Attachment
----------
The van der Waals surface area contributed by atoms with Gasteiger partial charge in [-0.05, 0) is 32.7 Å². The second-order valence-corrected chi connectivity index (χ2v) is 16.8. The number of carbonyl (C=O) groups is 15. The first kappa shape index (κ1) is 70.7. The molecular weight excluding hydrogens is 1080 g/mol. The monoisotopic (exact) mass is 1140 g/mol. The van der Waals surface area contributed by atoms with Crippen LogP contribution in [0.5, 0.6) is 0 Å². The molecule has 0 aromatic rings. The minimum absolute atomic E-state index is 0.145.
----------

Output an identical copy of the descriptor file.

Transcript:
The van der Waals surface area contributed by atoms with Gasteiger partial charge in [-0.05, 0) is 32.7 Å². The second-order valence-corrected chi connectivity index (χ2v) is 16.8. The number of carbonyl (C=O) groups is 15. The first kappa shape index (κ1) is 70.7. The molecular weight excluding hydrogens is 1080 g/mol. The monoisotopic (exact) mass is 1140 g/mol. The van der Waals surface area contributed by atoms with Crippen LogP contribution in [0.5, 0.6) is 0 Å². The molecule has 0 aromatic rings. The minimum absolute atomic E-state index is 0.145.